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Fuel workers: "We can strike for several weeks"

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Fuel workers: "We can strike for several weeks"


The Total refinery at Feyzin near Lyon supplies 70% of the Rhone-Alpes region’s fuel. At least it did before the current turmoil. Like virtually all of the country’s dozen refineries, production is at a standstill.

The strike began a week ago. On Monday it was extended for 48 hours. Many workers are in no mood to back down, even though the Senate vote on pension reform is imminent.

“This week is crucial,” said one worker. “Our next meeting is on Wednesday. And given people’s determination, there’s no problem, we’ll continue our action all week, the workers are resolute. You need to know that among the team in control, those who start and stop the plant, 90% are on strike. So I can’t see how it can operate with 90% of workers on strike.”

His colleague was equally determined:
“From tomorrow, we’re going to distribute leaflets to try to organise a solidarity fund so that people can keep going for as long as possible. I completely understand that many among us are the lowest paid, they can’t afford to strike. Many people support the movement, so they can make an effort, even if they only give five euros, that’s just a packet of cigarettes. If thousands do that, we can stay out for several weeks.”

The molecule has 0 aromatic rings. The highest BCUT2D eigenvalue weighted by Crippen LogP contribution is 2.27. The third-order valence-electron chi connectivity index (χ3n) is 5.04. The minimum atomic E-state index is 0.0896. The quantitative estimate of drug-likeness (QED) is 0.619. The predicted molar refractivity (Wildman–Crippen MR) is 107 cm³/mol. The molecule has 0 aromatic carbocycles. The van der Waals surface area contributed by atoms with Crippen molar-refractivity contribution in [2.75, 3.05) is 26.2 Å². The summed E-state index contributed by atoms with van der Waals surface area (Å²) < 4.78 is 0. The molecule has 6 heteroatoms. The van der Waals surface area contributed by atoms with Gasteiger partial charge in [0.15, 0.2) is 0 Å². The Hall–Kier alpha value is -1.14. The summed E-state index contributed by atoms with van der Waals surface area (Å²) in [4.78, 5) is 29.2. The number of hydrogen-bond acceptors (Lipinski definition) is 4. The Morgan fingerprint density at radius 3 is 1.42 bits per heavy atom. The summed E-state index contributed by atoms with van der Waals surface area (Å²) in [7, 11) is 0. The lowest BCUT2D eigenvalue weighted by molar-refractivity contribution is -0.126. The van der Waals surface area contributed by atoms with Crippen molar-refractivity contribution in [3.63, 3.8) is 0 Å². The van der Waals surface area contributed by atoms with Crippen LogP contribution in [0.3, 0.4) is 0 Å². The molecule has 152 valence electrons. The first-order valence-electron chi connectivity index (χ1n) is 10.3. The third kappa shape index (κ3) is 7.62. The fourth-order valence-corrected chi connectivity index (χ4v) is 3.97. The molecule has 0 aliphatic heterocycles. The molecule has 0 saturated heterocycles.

Workers at the Total refinery benefit from an internal agreement allowing them to retire at 55. Even so, for them the industrial action is a question of social solidarity. Some give more than a hint that their aversion towards the government goes beyond the question of pension reform.

“This week is decisive. We’re not giving way,” said Demien Galera, a delegate from the CFDT union. “And those liars – Hortefeux the interior minister, Woerth the labour minister, all those ‘good for nothings’ who give us grief, let them come here and tell us there’s no petrol shortage, let them come here and tell people to work for two more years! While others work more and more, they threw out the reforms that concerned them. That’s the reality in France!”

The French government says it will not back down on pension reform. It has set up a crisis cabinet, vowing to safeguard fuel supplies across the country.

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